CODA is one of the standout films of the year for me. With its heartwarming story about someone finding themself in grade 12, I was always going to love it. What surprised me about the film, however, was just how well made it was. From the subtle editing to the great music and performance from Emilia Jones, CODA became a top five film of the year for me. However, what I truly didn’t expect was the impressive performances from the supporting cast. Between the eccentric performance that Eugenio Durbez gives as high school choir conductor Mr. V, or Marlee Matlin’s terrific work as Jackie Rossi, CODA truly was elevated by the consistently fantastic performances. So when I say that Troy Kotsur deserves an Oscar, I mean it.
What elevates Kotsur’s performance is the layers behind the character of Frank Rossi. The first layer of Frank is how bluntly funny he is. And Kotsur understands and elevates that to new levels. Where the banter between Ruby and Leo (played by Emilia Jones and Daniel Durant, respectively) is often making fun of each other, Frank says funny things not to make fun of others. And Troy Kotsur gets that immediately. Kotsur uses sign language to a whole new level; adding physical energy to his performance that defines the Rossi family. And that visceral body language adds to Frank’s lack of tact. His performance sells the audience on Rubi’s discomfort with having to constantly be a translator for her family.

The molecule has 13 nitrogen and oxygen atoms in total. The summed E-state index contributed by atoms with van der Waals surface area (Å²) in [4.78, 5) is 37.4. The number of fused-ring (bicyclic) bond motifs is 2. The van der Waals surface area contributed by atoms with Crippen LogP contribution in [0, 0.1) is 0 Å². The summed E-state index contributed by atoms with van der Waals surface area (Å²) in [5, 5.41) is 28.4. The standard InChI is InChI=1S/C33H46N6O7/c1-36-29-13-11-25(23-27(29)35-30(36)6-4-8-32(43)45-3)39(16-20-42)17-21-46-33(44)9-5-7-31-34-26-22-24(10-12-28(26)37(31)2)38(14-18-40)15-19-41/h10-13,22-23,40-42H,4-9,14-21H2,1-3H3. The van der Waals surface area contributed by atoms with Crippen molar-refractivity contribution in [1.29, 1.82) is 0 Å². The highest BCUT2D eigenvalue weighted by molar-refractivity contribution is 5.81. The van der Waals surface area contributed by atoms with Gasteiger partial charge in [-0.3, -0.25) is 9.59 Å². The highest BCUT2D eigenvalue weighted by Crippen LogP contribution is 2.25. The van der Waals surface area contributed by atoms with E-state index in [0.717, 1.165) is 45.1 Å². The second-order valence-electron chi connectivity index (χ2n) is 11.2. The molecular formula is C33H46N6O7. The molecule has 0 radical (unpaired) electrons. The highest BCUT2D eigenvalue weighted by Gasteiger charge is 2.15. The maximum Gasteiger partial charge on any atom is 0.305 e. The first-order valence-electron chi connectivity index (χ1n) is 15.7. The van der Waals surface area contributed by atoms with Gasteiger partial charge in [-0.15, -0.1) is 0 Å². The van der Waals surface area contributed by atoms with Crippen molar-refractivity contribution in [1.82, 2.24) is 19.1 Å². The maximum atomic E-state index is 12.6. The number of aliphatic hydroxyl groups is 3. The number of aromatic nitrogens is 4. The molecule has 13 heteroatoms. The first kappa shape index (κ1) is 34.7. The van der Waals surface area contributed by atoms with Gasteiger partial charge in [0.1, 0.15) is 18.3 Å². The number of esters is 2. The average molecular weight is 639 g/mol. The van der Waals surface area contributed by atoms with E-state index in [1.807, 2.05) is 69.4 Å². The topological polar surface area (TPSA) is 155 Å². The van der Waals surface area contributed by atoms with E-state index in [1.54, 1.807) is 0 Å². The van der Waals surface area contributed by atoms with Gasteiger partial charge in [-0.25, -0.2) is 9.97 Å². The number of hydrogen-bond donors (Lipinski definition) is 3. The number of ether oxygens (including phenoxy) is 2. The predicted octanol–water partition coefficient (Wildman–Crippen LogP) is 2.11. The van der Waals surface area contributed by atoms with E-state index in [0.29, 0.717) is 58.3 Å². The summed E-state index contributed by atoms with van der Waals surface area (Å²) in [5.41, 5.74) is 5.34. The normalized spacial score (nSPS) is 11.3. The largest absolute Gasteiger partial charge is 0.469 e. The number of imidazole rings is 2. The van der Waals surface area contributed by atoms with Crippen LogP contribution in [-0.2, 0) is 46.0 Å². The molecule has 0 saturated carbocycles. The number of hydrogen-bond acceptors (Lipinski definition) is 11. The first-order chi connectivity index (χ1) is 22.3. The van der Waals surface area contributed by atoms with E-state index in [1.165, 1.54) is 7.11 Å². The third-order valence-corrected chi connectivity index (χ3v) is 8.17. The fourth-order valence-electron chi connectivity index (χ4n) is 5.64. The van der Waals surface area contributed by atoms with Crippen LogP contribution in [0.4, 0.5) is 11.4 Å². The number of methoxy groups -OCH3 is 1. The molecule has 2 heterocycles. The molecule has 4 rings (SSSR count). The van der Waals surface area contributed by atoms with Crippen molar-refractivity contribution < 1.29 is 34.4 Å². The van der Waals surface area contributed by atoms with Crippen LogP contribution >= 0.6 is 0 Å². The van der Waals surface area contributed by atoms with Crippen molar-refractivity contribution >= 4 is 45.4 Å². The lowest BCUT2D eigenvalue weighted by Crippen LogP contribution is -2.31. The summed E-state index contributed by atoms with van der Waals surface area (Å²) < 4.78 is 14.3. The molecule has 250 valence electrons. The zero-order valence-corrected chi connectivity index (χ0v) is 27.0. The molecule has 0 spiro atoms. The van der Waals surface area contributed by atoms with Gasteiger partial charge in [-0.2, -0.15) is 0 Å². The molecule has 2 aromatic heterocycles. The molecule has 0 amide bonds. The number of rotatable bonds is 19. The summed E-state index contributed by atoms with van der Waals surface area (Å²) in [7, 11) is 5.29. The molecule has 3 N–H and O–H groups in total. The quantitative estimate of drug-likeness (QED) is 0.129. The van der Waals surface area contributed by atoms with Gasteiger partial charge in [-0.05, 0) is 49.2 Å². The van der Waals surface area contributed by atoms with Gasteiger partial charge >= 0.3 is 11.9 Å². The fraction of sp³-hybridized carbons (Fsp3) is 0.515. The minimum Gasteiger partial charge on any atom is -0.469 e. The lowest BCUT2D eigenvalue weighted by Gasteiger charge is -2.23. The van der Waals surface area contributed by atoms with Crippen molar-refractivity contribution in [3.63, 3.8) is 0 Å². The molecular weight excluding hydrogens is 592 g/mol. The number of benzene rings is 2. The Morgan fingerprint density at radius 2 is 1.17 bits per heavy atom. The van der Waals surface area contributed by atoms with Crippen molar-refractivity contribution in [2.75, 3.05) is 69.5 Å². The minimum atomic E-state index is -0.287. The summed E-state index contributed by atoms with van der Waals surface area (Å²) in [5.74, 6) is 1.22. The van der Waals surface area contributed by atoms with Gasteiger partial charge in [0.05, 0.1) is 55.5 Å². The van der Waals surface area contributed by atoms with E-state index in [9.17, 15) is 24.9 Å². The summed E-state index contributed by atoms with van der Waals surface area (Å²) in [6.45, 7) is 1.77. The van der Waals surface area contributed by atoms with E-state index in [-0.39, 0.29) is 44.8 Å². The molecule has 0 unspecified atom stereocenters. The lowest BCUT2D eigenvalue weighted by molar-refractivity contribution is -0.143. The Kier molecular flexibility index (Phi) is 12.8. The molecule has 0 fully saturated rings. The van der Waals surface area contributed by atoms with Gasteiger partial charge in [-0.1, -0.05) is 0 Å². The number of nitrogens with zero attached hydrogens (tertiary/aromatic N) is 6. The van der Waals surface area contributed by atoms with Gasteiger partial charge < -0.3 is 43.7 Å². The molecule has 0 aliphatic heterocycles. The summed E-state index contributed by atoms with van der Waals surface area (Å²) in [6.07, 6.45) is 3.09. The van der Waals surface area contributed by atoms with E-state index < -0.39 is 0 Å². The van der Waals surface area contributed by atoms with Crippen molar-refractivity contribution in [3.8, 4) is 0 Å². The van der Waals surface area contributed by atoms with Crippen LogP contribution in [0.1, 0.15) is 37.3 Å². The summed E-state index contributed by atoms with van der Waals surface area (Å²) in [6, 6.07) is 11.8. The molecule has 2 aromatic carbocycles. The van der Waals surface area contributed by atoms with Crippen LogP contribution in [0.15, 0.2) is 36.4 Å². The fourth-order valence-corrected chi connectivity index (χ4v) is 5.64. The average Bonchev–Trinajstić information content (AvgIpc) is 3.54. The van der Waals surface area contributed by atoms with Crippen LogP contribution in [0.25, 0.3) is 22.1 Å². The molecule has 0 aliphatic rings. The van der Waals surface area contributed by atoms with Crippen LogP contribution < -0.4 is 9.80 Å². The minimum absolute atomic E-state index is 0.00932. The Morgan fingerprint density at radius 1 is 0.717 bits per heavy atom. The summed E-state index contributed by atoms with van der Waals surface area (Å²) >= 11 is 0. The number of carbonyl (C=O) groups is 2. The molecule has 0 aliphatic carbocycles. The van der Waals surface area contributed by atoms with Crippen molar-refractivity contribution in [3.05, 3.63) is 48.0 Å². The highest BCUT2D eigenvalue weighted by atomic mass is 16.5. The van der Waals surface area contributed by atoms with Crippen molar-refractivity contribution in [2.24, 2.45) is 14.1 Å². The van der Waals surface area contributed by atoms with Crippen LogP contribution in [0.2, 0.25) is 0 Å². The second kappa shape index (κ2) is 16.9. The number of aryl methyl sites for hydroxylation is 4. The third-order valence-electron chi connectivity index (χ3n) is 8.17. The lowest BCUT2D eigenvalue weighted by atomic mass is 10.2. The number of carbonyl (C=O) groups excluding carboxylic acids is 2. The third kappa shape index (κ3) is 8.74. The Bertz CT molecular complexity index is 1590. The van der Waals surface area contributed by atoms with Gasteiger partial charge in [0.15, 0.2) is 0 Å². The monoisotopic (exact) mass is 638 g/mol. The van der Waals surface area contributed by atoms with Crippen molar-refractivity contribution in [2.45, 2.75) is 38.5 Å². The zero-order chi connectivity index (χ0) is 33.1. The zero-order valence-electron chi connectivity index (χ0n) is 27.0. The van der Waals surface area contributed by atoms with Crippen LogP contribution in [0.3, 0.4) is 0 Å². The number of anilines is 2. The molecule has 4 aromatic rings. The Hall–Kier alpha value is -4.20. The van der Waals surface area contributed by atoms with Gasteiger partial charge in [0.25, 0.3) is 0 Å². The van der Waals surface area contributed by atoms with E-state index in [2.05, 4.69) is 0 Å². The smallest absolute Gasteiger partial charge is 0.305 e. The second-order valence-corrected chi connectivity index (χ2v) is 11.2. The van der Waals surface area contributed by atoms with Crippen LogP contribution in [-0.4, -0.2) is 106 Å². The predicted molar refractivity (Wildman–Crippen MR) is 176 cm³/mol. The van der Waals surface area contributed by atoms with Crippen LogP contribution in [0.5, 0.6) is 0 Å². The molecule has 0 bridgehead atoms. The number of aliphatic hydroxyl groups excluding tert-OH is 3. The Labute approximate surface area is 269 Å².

But that is just the first layer. For as non-confrontational as Frank appears, Troy Kotsur puts in the work to show Frank’s stronger emotions. When the Rossi’s fight against the auction house, Frank leads the charge, and Kotsur’s vibrant performance shows a determined man willing to fight for the fisherman to get livable wages. When arguing with Jackie Rossi about whether Rubi can sing, Troy’s avoidant demeanor sells us on the conflict of the scene, how will the Rossi’s live without Rubi, better than any vocal performance could.
And the final layer of Troy Kotsur’s performance is the vulnerable side we rarely see. It’s a side that shows Frank’s fear of letting Rubi grow up, mixed with his desire for her to spread her wings. Kotsur sells this perfectly in one of the best scenes in the film: the truck scene. For many people, it’s their favorite moment, and for good reason. At this moment, Kotsur lets the gruff exterior fall. Here, Frank uses his entire body to portray longing. The way his hands move to find a better spot to locate the vibrations caused by Rubi singing is heartbreaking. And it sells the movie. This is furthered by other key moments in the film, such as the concert performance. Both Kotsur and Matlin improvised their dialogue during numerous scenes such as the concert, with his comments about what’s for dinner, their sudden starts and stops for clapping, and simultaneous excitement for Rubi’s name to be in the pamphlet sell the emotional core of this scene. Kotsur’s performance is all at once funny and heartbreaking.
CODA is a film built on its performances. Aside from the definite need for the entire industry to better represent the deaf community, CODA provides the academy with an opportunity to recognize some of the best performances of the year from deaf actors. The nomination of Troy Kotsur would be cemented as a historical moment for the Academy, and he has earned it.